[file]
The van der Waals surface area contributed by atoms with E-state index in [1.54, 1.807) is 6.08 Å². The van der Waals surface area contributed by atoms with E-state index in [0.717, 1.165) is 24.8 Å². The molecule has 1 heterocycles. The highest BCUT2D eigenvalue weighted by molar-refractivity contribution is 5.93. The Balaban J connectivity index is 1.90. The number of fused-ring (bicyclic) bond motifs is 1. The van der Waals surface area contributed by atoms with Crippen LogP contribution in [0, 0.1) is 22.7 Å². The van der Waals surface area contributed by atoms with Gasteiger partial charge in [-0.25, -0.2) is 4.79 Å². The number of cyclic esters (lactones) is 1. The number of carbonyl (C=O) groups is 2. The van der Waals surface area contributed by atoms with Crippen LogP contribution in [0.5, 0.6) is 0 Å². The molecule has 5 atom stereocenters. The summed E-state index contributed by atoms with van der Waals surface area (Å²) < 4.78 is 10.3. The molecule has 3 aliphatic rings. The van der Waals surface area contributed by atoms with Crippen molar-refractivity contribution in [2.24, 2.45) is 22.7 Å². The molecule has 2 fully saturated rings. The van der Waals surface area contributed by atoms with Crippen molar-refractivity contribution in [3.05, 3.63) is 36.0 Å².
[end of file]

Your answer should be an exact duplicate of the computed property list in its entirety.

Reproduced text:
The van der Waals surface area contributed by atoms with E-state index in [1.54, 1.807) is 6.08 Å². The van der Waals surface area contributed by atoms with E-state index in [0.717, 1.165) is 24.8 Å². The molecule has 1 heterocycles. The highest BCUT2D eigenvalue weighted by molar-refractivity contribution is 5.93. The Balaban J connectivity index is 1.90. The number of fused-ring (bicyclic) bond motifs is 1. The van der Waals surface area contributed by atoms with Crippen LogP contribution in [0, 0.1) is 22.7 Å². The van der Waals surface area contributed by atoms with Gasteiger partial charge in [-0.25, -0.2) is 4.79 Å². The number of cyclic esters (lactones) is 1. The number of carbonyl (C=O) groups is 2. The van der Waals surface area contributed by atoms with Crippen LogP contribution in [0.5, 0.6) is 0 Å². The molecule has 5 atom stereocenters. The summed E-state index contributed by atoms with van der Waals surface area (Å²) < 4.78 is 10.3. The molecule has 3 aliphatic rings. The van der Waals surface area contributed by atoms with Crippen molar-refractivity contribution in [2.24, 2.45) is 22.7 Å². The molecule has 2 fully saturated rings. The van der Waals surface area contributed by atoms with Crippen molar-refractivity contribution in [3.05, 3.63) is 36.0 Å².